Insect wings originally formed out of lobes used to glide to the ground from tall vegetation, not from ancestral gills as once thought, according to a recent study published by a Wayne State University researcher.
Aleksandar Popadiæ, Ph.D., associate professor of biological sciences in WSU’s College of Liberal Arts and Sciences, was published in a recent issue of Developmental Biology for a study that characterizes the role of the hox gene Scr in the body plan of the cockroach, or Periplaneta americana. The findings, which include the location of an ancestral third pair of wings, provide support to one side of a decades-long debate on the origin of insect wings.
The work builds off a study that made the cover of the May 1, 2009 issue of Developmental Biology, in which Popadiæ’s lab presented evidence connecting Scr with development of the T1 body segment, including suppression of a third pair of wings that were present on many ancestral insects.
In the current study, the authors investigated where the ectopic T1 wings would form if Scr expression were turned off. Using a technique known as RNA interference (RNAi), the Scr gene was effectively “knocked out.” The results showed that in the absence of the gene, rudimentary wings appeared on the upper side of the prothorax in adult cockroaches.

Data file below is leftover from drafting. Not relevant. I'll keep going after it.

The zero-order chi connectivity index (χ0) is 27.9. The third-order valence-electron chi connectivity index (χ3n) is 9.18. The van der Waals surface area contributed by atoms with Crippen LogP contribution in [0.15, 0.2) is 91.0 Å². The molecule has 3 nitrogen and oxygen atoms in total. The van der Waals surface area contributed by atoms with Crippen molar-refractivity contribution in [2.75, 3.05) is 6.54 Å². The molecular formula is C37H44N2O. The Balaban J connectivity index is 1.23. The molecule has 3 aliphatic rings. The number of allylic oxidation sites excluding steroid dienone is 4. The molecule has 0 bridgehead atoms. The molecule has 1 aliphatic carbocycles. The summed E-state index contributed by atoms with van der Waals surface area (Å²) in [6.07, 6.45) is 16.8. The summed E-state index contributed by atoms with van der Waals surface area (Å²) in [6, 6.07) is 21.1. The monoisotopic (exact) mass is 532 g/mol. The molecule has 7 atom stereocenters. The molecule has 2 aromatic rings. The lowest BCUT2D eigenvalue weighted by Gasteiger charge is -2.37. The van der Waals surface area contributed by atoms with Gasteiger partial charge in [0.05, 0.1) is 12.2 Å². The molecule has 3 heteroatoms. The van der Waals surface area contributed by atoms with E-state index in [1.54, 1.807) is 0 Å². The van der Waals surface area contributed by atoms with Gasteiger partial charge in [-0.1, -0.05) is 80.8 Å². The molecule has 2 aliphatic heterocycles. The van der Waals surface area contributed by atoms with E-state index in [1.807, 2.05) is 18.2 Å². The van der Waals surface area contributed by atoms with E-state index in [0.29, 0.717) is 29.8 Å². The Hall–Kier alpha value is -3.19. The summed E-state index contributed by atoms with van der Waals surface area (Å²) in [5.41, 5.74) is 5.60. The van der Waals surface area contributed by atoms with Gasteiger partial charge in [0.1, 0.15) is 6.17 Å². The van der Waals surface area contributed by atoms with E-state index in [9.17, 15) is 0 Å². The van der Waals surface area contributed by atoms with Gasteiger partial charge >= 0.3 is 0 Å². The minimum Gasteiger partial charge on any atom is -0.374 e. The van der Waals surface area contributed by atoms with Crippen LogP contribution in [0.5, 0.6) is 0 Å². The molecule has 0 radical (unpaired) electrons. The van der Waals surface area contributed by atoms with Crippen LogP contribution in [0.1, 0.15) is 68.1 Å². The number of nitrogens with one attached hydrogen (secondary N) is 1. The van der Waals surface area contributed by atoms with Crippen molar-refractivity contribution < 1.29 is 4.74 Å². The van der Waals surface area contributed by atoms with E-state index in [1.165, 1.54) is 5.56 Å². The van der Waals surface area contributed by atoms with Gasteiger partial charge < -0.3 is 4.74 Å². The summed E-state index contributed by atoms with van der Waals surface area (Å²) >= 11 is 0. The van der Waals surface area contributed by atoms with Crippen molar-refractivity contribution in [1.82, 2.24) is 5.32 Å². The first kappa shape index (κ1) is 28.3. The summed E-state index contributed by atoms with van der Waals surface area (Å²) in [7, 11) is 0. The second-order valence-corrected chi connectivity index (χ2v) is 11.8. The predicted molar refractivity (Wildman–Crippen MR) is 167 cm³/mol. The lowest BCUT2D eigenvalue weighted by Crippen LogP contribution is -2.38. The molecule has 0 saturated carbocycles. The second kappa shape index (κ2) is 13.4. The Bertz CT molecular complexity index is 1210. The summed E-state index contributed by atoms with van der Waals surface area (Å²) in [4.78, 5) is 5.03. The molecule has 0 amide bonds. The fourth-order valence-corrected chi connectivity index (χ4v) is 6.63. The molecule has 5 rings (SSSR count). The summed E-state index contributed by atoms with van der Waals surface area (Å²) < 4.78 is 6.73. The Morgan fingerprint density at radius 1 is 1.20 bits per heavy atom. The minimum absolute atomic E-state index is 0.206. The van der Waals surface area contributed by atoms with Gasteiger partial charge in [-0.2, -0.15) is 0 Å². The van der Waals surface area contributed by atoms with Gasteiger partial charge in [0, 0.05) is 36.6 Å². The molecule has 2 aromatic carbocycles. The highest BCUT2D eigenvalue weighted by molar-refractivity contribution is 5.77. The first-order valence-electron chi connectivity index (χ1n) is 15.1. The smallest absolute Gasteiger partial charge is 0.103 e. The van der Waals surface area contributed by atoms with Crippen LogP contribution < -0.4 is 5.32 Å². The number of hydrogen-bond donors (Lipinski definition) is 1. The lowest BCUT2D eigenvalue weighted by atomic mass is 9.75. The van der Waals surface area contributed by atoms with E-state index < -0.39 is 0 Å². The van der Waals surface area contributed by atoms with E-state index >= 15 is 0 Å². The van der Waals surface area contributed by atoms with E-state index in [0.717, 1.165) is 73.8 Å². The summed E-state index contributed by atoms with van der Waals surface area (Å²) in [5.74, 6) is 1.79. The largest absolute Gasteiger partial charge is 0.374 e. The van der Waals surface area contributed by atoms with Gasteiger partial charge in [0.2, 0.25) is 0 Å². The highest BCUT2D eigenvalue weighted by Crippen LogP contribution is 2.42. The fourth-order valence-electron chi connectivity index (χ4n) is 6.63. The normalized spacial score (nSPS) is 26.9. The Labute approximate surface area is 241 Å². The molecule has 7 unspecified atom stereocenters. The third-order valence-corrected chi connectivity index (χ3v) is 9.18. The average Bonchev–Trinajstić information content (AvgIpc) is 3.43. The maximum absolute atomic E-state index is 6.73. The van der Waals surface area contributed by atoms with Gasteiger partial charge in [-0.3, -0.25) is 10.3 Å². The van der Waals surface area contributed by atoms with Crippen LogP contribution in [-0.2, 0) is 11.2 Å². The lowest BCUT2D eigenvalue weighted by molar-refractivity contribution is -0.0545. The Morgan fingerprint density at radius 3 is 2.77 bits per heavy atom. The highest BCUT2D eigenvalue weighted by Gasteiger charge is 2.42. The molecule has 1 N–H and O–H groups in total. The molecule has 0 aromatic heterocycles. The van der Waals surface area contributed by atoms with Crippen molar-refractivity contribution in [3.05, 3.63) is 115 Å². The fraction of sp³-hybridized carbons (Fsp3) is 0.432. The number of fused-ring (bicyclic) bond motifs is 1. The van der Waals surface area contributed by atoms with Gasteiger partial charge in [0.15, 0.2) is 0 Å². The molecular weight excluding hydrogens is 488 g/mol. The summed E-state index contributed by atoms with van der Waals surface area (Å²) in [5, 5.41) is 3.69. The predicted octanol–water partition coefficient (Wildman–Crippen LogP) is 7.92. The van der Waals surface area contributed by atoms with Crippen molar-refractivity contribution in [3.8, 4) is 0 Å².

These findings support the Paranotal Theory of wing evolution, which states that wings originally arose as an extension of the side of the prothorax, providing a softer landing to insects falling or jumping from vegetation. Opposing this is the Exite Theory, which states that wings were dorsal appendages formed out of ancestral gills on the upper part of T1 legs – legs closest to the head. Although no living insect possesses such multibranched appendages, the presence of these structures in crustaceans are frequently cited as evidence for the Exite Theory.
Although the results support the Paranotal Theory, they do not close the book on the debate completely. “Because this study unambiguously showed that ectopic wings arose from the dorsal lateral region of the prothorax, it is tempting to postulate that Paranotal Theory is correct,” Popadiæ said. “However, the origin of this wing tissue is still unknown, and further studies are needed.”
Aside from providing support for a theory of evolution, the study has other, more practical applications as well. Among these is the potential for scientists to use their growing knowledge of the genes behind insect wing formation to better manage certain insect populations. One example would be utilizing RNAi to induce less-functional wings in the locust, the detrimental “pest” insect. By disabling locusts’ ability to fly, the damage of any single-crop swarm would be dramatically reduced.
“This application is not yet a reality,” Popadiæ said. “It goes to show, however, that increasing our understanding of insect genetics not only satisfies scientific curiosity of evolution, but offers the potential to better manage insects that are beneficial as well as detrimental to human life.”
More at www.research.wayne.edu.
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